June 21, 2001
ASSESSING CONDOMINIUMS FOR PROPERTY TAXES
By: John G. Rappa, Principal Analyst
You wanted to know how towns must assess condominiums when they do not receive a service (e.g., trash pick up) the town provides to other residential properties. You also wanted to know if other states require towns to assess condominiums differently in this circumstance.
With few exceptions, towns must assess all properties based on their fair market value, which reflects many factors including the level and quality of municipal services. A condominium that does not receive a municipal service might sell for less than a comparable one that does, all other things being equal. Its owners can appeal to the town's board of assessment appeals if they believe the assessment does not accurately reflect this fact.
We could find no state that requires assessors to assess condominiums differently if they do not receive a municipal service.
State and federal courts have rejected claims that Connecticut towns must reduce the assessment for properties that do not receive all municipal services. While towns cannot assess condominiums differently than other properties, a few compensate them for comparable services procured from private vendors. New Jersey appears to be the only state
that requires towns to provide services to condominiums or reimburse them for the cost. Maryland explicitly allows towns to enter into agreements under which they can provide condominiums with residential street service.
The statutes require towns to determine a property's fair market value (CGS § 12-63 (a)) and tax it at 70% of that value (CGS § 12-62a (a)). It does not allow towns to assess and tax condominiums differently, regardless of number and type of municipal services they receive.
(The only exception to the fair market standard applies to properties participating in the state's land conservation program. Towns must determine their value based on their current use without regard to the price they could command if they were offer for sale on the open market. They must tax these properties at 70% of that value.)
The International Association of Assessing Officers knows of no state that requires municipalities to assess condominiums in a way that compensates them for municipal services they did not receive. A computer search of law journals and all state statutes found no example of a state requiring municipalities to reduce the assessment on condominiums that do not receive a municipal service.
Connecticut and federal courts have rejected claims that Connecticut towns had to reduce the assessment on properties to reflect the value of services they did not receive. The Connecticut Supreme Court held “Absence of special benefit does not prevent taxation for public purposes authorized by law” (Moore et al v. Town of Stamford et al, 134 Conn. 65 (1947)). The case arose because residents of the City of Stamford objected to paying taxes to the Town of Stamford for services they did not receive. (At the time, the city and town consolidated were not consolidated.)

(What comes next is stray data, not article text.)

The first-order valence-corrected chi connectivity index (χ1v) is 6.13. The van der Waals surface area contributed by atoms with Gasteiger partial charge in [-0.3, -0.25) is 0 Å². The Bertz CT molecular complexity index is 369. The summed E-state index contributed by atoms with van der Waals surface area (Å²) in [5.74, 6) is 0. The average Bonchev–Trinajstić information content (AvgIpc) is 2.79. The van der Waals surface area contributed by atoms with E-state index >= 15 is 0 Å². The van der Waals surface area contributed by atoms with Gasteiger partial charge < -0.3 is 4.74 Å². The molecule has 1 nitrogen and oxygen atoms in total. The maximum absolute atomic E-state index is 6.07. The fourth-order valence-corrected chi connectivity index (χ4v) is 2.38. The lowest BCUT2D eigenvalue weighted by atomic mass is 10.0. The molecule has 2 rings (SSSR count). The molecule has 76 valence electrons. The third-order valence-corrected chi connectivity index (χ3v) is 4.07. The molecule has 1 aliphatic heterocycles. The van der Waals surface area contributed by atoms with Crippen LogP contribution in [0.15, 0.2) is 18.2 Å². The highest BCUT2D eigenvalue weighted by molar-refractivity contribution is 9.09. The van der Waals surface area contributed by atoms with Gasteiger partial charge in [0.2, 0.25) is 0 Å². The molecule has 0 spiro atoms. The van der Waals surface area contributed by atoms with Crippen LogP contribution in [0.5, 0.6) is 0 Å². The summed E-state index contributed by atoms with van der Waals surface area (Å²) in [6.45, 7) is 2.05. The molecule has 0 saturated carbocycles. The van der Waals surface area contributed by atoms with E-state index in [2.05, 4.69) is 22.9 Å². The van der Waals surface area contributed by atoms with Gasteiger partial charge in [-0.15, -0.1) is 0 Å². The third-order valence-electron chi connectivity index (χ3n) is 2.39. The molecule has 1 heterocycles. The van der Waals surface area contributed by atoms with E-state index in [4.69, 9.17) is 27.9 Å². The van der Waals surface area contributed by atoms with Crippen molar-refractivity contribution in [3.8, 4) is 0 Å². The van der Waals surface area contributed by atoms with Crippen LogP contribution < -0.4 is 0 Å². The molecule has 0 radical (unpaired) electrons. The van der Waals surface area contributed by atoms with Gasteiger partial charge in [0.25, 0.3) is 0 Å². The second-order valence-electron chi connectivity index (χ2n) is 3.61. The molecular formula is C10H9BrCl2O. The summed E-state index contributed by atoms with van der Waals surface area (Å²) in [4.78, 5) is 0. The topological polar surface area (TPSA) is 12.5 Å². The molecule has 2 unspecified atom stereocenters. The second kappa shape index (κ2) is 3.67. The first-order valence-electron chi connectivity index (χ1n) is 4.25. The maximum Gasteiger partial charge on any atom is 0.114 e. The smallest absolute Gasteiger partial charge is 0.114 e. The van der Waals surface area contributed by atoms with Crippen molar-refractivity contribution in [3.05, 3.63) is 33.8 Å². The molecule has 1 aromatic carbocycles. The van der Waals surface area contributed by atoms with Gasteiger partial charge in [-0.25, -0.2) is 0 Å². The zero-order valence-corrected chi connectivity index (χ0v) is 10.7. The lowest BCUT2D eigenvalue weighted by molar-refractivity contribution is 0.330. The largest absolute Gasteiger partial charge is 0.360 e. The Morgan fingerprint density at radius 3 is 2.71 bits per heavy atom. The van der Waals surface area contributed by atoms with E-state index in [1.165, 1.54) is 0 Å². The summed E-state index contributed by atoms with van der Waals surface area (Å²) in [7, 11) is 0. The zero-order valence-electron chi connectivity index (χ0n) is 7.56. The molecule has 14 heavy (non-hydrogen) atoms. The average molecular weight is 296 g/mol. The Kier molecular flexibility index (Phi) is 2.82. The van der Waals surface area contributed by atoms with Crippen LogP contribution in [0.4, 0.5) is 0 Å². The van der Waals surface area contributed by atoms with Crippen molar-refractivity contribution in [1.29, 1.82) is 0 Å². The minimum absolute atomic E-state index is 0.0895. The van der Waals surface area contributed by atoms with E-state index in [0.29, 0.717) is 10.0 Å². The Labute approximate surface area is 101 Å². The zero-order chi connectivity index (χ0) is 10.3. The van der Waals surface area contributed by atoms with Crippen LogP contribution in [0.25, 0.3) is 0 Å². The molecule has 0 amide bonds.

The Appellate Court cited this case in 1996 when it overturned a trial court decision requiring Beacon Falls to reduce the tax assessment on condominiums where the town did not collect garbage (Beacon Hill Condo. Assoc. v. Beacon Falls, 41 Conn. App. 249 (1996)). Courts can require towns to reduce the assessment only if it “was unjust, not merely because the plaintiffs did not benefit from public services.”
The federal appellate court agreed with the trial court that Naugatuck did not violate the U.S. Constitution's equal protection guarantees because it did not provide municipal services to condominiums (Brook Valley Estates Condominium Ass'n v. Town of Naugatuck, 22 F.3d 1092 (2d Cir. 1994).
COMPENSATING CONDOMINIUMS FOR SERVICES THEY PROVIDE
Connecticut law does not require towns to provide condominiums the same municipal services provided to other residential properties. Nor does it require towns to reimburse condominiums for the cost of procuring those services from private vendors. But 11 towns compensated condominiums for trash pick up or hydrant maintenance, according to a 1991 survey done by the Connecticut Chapter of the Communities Associations Institute.
Attachment 1 shows the survey results, which identify the services towns provide to condominiums. We contacted six of the towns that did not collect garbage or maintain fire hydrants at condominiums, but reimbursed them for the cost of procuring these services from private vendors. Branford, Milford, and Stamford provide rebates to condominiums for garbage collection based on the town's cost per unit of providing this service to other residential properties. Norwalk reduces the mill rate for condominiums to reflect their costs. Newington reimburses associations for garbage collection. South Windsor now collects garbage at condominiums.
New Jersey's 1990 Municipal Services Act requires towns to provide specified services to condominiums and cooperatives or reimburse them for the cost (NJSA 40:67-23.2). Maryland allows towns to contract with condominiums to provide residential street service or reimburse them for the cost the town would incur if it provided the service (MD Code 1957, Art 23A, § 50).